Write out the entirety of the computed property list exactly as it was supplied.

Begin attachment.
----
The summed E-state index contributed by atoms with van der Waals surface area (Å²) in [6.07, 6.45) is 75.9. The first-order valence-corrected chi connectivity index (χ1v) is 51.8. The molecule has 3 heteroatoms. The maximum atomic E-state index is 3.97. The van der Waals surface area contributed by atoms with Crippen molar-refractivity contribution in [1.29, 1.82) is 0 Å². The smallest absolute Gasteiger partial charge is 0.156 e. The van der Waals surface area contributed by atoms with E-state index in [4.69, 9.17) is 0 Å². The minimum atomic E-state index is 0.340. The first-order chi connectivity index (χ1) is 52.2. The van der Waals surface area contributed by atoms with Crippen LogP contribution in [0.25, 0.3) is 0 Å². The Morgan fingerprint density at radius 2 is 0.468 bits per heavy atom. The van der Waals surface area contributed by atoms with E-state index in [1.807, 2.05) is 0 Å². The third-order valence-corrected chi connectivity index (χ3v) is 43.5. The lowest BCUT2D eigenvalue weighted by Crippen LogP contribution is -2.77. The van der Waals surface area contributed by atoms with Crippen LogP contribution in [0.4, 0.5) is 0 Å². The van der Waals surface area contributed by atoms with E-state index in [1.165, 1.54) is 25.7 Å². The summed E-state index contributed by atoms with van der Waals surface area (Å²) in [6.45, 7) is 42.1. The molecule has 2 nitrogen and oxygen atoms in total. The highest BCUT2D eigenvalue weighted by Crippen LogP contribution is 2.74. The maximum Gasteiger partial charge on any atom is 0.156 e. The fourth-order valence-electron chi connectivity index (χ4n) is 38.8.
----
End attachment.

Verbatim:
The summed E-state index contributed by atoms with van der Waals surface area (Å²) in [6.07, 6.45) is 75.9. The first-order valence-corrected chi connectivity index (χ1v) is 51.8. The molecule has 3 heteroatoms. The maximum atomic E-state index is 3.97. The van der Waals surface area contributed by atoms with Crippen molar-refractivity contribution in [1.29, 1.82) is 0 Å². The smallest absolute Gasteiger partial charge is 0.156 e. The van der Waals surface area contributed by atoms with E-state index in [4.69, 9.17) is 0 Å². The minimum atomic E-state index is 0.340. The first-order chi connectivity index (χ1) is 52.2. The van der Waals surface area contributed by atoms with Crippen LogP contribution in [0.25, 0.3) is 0 Å². The Morgan fingerprint density at radius 2 is 0.468 bits per heavy atom. The van der Waals surface area contributed by atoms with E-state index in [1.807, 2.05) is 0 Å². The third-order valence-corrected chi connectivity index (χ3v) is 43.5. The lowest BCUT2D eigenvalue weighted by Crippen LogP contribution is -2.77. The van der Waals surface area contributed by atoms with Crippen LogP contribution in [0.4, 0.5) is 0 Å². The van der Waals surface area contributed by atoms with E-state index in [1.165, 1.54) is 25.7 Å². The summed E-state index contributed by atoms with van der Waals surface area (Å²) in [6.45, 7) is 42.1. The molecule has 2 nitrogen and oxygen atoms in total. The highest BCUT2D eigenvalue weighted by Crippen LogP contribution is 2.74. The maximum Gasteiger partial charge on any atom is 0.156 e. The fourth-order valence-electron chi connectivity index (χ4n) is 38.8.